The High Court of Justice will today hear a petition from three East Jerusalem neighborhoods due to be severed from the city by the separation fence. The neighborhood's residents wish to remain part of Jerusalem.
The petition was submitted by Ir Amim, a nonpartisan NGO specializing in protecting Palestinians' human rights in Jerusalem.
The neighborhoods Anata, Ras al-Hamis and the Shuafat refugee camp, home to some 25,000 people, were annexed to Jerusalem in 1967 and their residents received the blue identity cards that Israeli citizens bear.
However, the separation fence being constructed in the area now threatens to leave these neighborhoods outside the wall.
Attorney Daniel Seidemann of Ir Amim claims that leaving the neighborhoods outside the barrier would fatally disrupt the residents' lives, as the center of their life is in Jerusalem.
The barrier that has already been constructed in North Jerusalem left an entire neighborhood of blue cardholders, Kfar Akab, outside the fence. Since then the Jerusalem municipality has stopped all services to the neighborhood, although formally it is still part of the city, Seidemann says in the petition.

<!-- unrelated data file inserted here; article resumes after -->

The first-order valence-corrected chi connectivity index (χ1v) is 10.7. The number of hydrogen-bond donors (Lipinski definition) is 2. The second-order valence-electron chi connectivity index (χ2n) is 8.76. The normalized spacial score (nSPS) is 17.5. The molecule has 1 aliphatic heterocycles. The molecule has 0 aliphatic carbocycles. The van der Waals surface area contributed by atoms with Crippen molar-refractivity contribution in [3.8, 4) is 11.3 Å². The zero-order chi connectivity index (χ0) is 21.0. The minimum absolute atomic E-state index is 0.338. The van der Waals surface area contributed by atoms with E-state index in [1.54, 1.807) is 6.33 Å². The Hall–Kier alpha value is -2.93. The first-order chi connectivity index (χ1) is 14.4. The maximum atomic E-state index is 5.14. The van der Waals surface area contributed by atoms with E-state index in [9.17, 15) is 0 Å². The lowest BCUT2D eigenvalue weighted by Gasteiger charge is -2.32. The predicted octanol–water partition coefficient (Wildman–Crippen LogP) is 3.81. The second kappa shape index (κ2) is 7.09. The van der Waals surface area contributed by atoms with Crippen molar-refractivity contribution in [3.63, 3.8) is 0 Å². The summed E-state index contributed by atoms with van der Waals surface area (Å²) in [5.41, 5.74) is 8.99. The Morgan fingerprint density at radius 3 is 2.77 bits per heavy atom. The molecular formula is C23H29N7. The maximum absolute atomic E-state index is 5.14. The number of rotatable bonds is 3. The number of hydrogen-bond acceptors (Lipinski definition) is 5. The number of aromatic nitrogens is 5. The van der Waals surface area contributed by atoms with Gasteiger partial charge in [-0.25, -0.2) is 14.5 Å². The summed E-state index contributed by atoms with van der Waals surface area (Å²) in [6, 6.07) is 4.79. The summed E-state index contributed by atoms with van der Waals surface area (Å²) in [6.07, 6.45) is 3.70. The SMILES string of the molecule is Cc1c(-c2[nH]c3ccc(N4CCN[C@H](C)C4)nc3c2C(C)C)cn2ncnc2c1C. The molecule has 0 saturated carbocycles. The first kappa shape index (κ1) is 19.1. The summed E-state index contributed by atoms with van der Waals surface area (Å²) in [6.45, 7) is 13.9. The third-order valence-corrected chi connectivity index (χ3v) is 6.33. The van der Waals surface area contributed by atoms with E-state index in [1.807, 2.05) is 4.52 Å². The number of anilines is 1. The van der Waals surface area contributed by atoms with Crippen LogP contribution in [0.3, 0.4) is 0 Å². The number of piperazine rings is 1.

Seidemann says that the main reason for cutting the neighborhoods off from the city is demographic. He quotes a conversation he had with a Defense Ministry official who said, "The intention is to get those people out of Jerusalem and make them part of the West Bank."
Using the demographic reason is illegal, as it infringes on the human rights of the Palestinian residents, who are Israeli citizens for all intents and purposes, Seidemann argues.
The petitioners have agreed to an alternative fence route, which would divide between their neighborhoods and the adjacent Palestinian neighborhoods, which belong to the Palestinian Authority.
This is unusual because so far all the Palestinian petitions against the fence in the Jerusalem area demanded canceling the barrier between the Palestinian communities within the PA and those in East Jerusalem.
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